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Publication - Professor David Manley

    Geographies of Brexit and its aftermath

    voting in England at the 2016 referendum and the 2017 general election

    Citation

    Johnston, R, Manley, D, Pattie, C & Jones, K, 2018, ‘Geographies of Brexit and its aftermath: voting in England at the 2016 referendum and the 2017 general election’. Space and Polity, vol 22., pp. 162-187

    Abstract

    Much has been written since the 2016 Brexit referendum regarding the divides within British society that the vote illustrated – including geographical divides – and their influence on the outcome of the 2017 general election. Focusing on England, this paper explores the extent and significance of those geographical divides at the 2016 referendum, at a variety of spatial scales – concluding that apart from a major difference between parts of inner London and the rest of England these were largely insignificant. Turning to the 2017 general election, analyses show that this return to a predominantly two-party system within England largely involved a replication of the geography of the 2015 general election outcome. A new electoral map of England did not emerge from the divisions that Brexit stimulated: the country is divided along class lines, with London standing out as different from all other regions.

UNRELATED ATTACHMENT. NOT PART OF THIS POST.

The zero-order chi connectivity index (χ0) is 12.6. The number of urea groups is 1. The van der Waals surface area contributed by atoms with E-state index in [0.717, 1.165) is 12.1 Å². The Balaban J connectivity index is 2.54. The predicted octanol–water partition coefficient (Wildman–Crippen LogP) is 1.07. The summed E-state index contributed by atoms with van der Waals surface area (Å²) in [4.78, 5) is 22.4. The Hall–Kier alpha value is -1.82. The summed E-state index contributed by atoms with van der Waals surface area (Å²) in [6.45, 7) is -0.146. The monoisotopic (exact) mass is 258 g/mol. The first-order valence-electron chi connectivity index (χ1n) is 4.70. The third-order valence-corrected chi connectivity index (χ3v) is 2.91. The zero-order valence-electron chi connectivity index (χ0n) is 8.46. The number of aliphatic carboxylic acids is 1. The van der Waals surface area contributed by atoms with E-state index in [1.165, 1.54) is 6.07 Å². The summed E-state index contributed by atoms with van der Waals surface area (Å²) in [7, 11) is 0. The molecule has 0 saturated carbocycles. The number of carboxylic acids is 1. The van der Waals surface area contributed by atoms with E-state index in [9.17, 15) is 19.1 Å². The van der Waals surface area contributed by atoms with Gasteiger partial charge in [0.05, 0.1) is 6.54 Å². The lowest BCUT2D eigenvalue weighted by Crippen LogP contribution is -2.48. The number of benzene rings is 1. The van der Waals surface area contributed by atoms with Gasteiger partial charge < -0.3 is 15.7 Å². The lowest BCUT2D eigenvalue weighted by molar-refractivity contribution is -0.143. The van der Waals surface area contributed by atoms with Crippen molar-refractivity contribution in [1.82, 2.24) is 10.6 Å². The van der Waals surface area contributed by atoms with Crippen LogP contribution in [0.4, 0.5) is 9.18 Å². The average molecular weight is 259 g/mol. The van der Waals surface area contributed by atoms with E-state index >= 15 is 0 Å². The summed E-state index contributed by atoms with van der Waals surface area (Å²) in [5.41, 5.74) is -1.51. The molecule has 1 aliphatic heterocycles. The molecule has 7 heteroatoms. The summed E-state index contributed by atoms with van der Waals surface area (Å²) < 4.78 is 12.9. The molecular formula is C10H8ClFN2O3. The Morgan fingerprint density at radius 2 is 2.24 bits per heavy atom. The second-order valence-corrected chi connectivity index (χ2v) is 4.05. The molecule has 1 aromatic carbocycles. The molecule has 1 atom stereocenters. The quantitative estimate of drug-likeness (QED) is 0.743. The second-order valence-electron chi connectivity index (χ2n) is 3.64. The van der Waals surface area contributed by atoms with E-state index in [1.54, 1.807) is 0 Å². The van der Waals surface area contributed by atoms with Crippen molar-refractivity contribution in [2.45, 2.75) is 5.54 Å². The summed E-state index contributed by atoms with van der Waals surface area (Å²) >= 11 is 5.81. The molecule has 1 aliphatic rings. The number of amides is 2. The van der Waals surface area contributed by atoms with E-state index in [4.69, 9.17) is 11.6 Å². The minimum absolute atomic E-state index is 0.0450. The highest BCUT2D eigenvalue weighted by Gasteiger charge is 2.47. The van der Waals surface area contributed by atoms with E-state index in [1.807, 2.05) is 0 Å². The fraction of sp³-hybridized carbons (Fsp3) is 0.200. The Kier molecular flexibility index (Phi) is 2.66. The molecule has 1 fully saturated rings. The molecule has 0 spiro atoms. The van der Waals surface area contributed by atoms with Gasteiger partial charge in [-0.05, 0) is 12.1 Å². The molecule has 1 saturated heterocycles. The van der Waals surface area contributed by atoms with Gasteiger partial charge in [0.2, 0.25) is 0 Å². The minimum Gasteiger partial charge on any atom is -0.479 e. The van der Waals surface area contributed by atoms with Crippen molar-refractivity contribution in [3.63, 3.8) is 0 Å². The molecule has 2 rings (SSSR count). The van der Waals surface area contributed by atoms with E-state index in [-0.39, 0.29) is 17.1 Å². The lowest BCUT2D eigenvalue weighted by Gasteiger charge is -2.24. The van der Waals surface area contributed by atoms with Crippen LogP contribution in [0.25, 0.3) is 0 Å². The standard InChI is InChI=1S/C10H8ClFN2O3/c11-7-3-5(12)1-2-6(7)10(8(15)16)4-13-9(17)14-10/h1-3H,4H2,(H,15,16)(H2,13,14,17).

Full details in the University publications repository